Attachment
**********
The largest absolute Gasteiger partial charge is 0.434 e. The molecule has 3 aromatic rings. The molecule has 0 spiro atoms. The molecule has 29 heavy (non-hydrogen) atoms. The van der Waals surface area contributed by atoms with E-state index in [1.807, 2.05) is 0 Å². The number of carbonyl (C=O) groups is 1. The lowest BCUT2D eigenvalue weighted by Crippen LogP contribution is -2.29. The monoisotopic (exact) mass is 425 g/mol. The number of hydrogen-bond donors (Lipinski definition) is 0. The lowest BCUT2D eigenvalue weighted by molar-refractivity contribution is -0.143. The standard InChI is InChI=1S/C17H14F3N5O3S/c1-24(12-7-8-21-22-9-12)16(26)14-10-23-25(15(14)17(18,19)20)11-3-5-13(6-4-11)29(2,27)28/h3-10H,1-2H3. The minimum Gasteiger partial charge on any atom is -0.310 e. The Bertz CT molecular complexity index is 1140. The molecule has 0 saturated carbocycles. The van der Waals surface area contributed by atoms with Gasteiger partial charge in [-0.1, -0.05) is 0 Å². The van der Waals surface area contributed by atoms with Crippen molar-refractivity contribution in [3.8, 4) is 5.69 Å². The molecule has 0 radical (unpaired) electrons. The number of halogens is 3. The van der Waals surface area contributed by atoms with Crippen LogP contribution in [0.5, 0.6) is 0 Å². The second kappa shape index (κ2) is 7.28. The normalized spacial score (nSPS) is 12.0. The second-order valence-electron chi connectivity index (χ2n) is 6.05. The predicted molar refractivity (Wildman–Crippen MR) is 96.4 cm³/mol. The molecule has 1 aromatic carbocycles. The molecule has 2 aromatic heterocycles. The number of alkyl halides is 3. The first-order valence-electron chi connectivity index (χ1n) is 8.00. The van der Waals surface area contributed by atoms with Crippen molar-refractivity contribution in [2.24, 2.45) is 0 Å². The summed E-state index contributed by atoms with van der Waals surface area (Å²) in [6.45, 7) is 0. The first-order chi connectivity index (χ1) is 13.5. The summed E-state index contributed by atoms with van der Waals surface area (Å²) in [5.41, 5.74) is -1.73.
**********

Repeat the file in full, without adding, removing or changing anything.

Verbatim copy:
The largest absolute Gasteiger partial charge is 0.434 e. The molecule has 3 aromatic rings. The molecule has 0 spiro atoms. The molecule has 29 heavy (non-hydrogen) atoms. The van der Waals surface area contributed by atoms with E-state index in [1.807, 2.05) is 0 Å². The number of carbonyl (C=O) groups is 1. The lowest BCUT2D eigenvalue weighted by Crippen LogP contribution is -2.29. The monoisotopic (exact) mass is 425 g/mol. The number of hydrogen-bond donors (Lipinski definition) is 0. The lowest BCUT2D eigenvalue weighted by molar-refractivity contribution is -0.143. The standard InChI is InChI=1S/C17H14F3N5O3S/c1-24(12-7-8-21-22-9-12)16(26)14-10-23-25(15(14)17(18,19)20)11-3-5-13(6-4-11)29(2,27)28/h3-10H,1-2H3. The minimum Gasteiger partial charge on any atom is -0.310 e. The Bertz CT molecular complexity index is 1140. The molecule has 0 saturated carbocycles. The van der Waals surface area contributed by atoms with Gasteiger partial charge in [-0.1, -0.05) is 0 Å². The van der Waals surface area contributed by atoms with Crippen molar-refractivity contribution in [3.8, 4) is 5.69 Å². The molecule has 0 radical (unpaired) electrons. The number of halogens is 3. The van der Waals surface area contributed by atoms with Crippen LogP contribution in [0.5, 0.6) is 0 Å². The second kappa shape index (κ2) is 7.28. The normalized spacial score (nSPS) is 12.0. The second-order valence-electron chi connectivity index (χ2n) is 6.05. The predicted molar refractivity (Wildman–Crippen MR) is 96.4 cm³/mol. The molecule has 1 aromatic carbocycles. The molecule has 2 aromatic heterocycles. The number of alkyl halides is 3. The first-order valence-electron chi connectivity index (χ1n) is 8.00. The van der Waals surface area contributed by atoms with Crippen molar-refractivity contribution in [2.24, 2.45) is 0 Å². The summed E-state index contributed by atoms with van der Waals surface area (Å²) in [6.45, 7) is 0. The first-order chi connectivity index (χ1) is 13.5. The summed E-state index contributed by atoms with van der Waals surface area (Å²) in [5.41, 5.74) is -1.73.